Nokia Siemens Networks has entered into an agreement to acquire the majority of Motorola’s wireless network infrastructure business for US$1.2bn in cash.
The companies expect to complete closing activities by the end of 2010, subject to customary closing conditions, including regulatory approvals.
“This is an exciting acquisition that I believe has significant benefits for customers, employees and our shareholders,” said Rajeev Suri, chief executive officer of Nokia Siemens Networks.
“Motorola’s current customers will continue to get world-class support for their installed base and a clear path for transitioning to next-generation technologies while employees will join an industry leader with global scale and reach. Nokia Siemens Networks will see the benefits of a deal that is expected to enhance profitability and cash flow and to have significant upside potential.”
What may lie ahead for Nokia Siemens Networks
As part of the transaction, Nokia Siemens Networks expects to gain incumbent relationships with more than 50 operators and to strengthen its position with China Mobile, Clearwire, KDDI, Sprint, Verizon Wireless and Vodafone.
For Motorola, the move will mean it will be freed up financially and operationally to focus its energies on turning its mobile device business around. The company recently unveiled its latest DROID smartphone and needs to be battle fit in a new world order of device manufacturers where Android phones are shipping at a rate of 160,000 a day, Apple is rapidly becoming a leader and HP has bought Palm with a view to being a mobile device giant.
It is understood that Motorola will retain certain wireless division assets, including its “push to talk” technology known as “iDEN.”
“Motorola is very proud of the operational and financial performance of our Networks business and its employees, who will now become a valuable addition to Nokia Siemens Networks. We are excited to have reached this agreement to combine our Networks team with such an industry leader,” said Greg Brown, Co-CEO of Motorola.
“This is great news for our customers, our investors and our people and will allow us to sharpen our strategic focus on providing mission and business critical solutions for our government, public safety and enterprise customers.”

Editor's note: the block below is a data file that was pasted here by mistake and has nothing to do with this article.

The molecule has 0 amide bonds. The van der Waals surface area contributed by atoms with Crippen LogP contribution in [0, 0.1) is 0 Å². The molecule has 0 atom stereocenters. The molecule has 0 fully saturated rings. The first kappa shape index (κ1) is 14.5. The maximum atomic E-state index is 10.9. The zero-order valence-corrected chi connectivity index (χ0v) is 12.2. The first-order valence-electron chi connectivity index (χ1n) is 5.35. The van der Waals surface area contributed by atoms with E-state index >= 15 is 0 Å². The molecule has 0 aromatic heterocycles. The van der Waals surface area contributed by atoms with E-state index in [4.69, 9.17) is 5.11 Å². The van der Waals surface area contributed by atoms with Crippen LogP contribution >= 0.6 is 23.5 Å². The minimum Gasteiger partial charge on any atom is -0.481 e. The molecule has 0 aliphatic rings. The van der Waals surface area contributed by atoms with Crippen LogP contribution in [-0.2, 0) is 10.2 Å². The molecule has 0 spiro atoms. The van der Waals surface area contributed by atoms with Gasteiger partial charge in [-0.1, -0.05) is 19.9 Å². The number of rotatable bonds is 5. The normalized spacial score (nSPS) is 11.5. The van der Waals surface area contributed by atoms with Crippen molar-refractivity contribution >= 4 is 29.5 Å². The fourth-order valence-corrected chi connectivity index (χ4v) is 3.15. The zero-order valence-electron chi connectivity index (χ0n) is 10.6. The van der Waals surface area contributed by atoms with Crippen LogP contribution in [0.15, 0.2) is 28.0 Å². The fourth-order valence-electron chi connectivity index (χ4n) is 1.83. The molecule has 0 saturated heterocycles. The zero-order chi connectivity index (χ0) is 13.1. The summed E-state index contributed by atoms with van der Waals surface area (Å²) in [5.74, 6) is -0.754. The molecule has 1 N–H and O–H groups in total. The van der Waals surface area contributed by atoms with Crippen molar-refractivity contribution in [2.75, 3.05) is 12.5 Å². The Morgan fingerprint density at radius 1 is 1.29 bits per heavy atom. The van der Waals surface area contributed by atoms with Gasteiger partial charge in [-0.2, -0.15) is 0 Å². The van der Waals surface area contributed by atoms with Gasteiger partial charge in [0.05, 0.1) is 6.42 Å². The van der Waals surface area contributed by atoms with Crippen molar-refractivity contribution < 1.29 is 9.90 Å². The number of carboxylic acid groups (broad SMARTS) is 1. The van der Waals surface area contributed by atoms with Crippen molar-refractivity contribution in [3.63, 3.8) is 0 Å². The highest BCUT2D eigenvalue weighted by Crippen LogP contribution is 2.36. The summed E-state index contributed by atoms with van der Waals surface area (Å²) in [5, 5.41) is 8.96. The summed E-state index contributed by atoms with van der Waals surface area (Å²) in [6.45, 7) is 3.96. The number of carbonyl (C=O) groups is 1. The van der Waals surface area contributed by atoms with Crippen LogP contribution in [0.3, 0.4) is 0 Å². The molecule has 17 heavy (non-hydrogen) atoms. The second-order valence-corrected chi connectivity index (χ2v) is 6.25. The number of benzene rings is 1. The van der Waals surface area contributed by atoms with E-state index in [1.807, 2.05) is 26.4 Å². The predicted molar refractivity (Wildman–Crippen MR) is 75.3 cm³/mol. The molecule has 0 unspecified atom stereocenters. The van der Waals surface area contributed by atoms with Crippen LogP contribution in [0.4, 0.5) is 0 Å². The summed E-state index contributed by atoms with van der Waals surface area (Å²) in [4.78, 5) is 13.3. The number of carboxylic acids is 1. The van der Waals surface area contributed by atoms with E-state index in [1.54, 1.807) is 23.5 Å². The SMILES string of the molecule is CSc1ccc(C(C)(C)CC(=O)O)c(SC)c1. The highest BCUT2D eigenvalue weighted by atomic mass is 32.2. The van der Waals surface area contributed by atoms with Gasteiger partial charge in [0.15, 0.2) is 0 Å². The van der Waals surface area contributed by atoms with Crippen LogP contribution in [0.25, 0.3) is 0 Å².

Nokia Siemens Networks battles competition
The news has been welcomed by telecoms analyst Julian Bright of Informa Telecoms & Media who says the deal makes sense for Nokia Siemens Networks (NSN), which has had to become more aggressive in the face of competition from the likes of Huawei and Ericsson.
“NSN lost out to Ericsson when Nortel’s wireless infrastructure assets were sold off in 2009, and Motorola’s access layer technology, particularly on CDMA and evolution toward LTE, will complement NSN’s strengths in core networks and services. NSN will also get access to Motorola’s WiMAX customers who may want to upgrade to LTE. The deal will also help to shore up NSN’s position in North America and markets in Asia, such as Japan and China.
“However, Nokia Siemens Networks has set itself a huge challenge with this acquisition. NSN struggled with the original merger of the two companies and the integration with Motorola will probably add to its woes. The new entity represents a tough mix of nationalities, with the combination of US, German and Finnish cultures.
“While there are opportunities for the merger to enable the creation of more integrated solutions such as Single RAN, NSN first needs to overcome the problems associated with integrating a new vendor’s RAN equipment with its own existing core network, backhaul, network and subscriber management products.”
“Meanwhile, the deal also signals the end of the North American wireless infrastructure business and could accelerate the break up of Motorola, with buyers circling for the handset and enterprise businesses. Motorola and Nortel were mobile pioneers but faded away partly due to their focus on CDMA rather than GSM, WCDMA and LTE.
“However, it’s important to note that wireless infrastructure operations continue in the region, just with headquarters based in Europe rather than North America,” Bright said.
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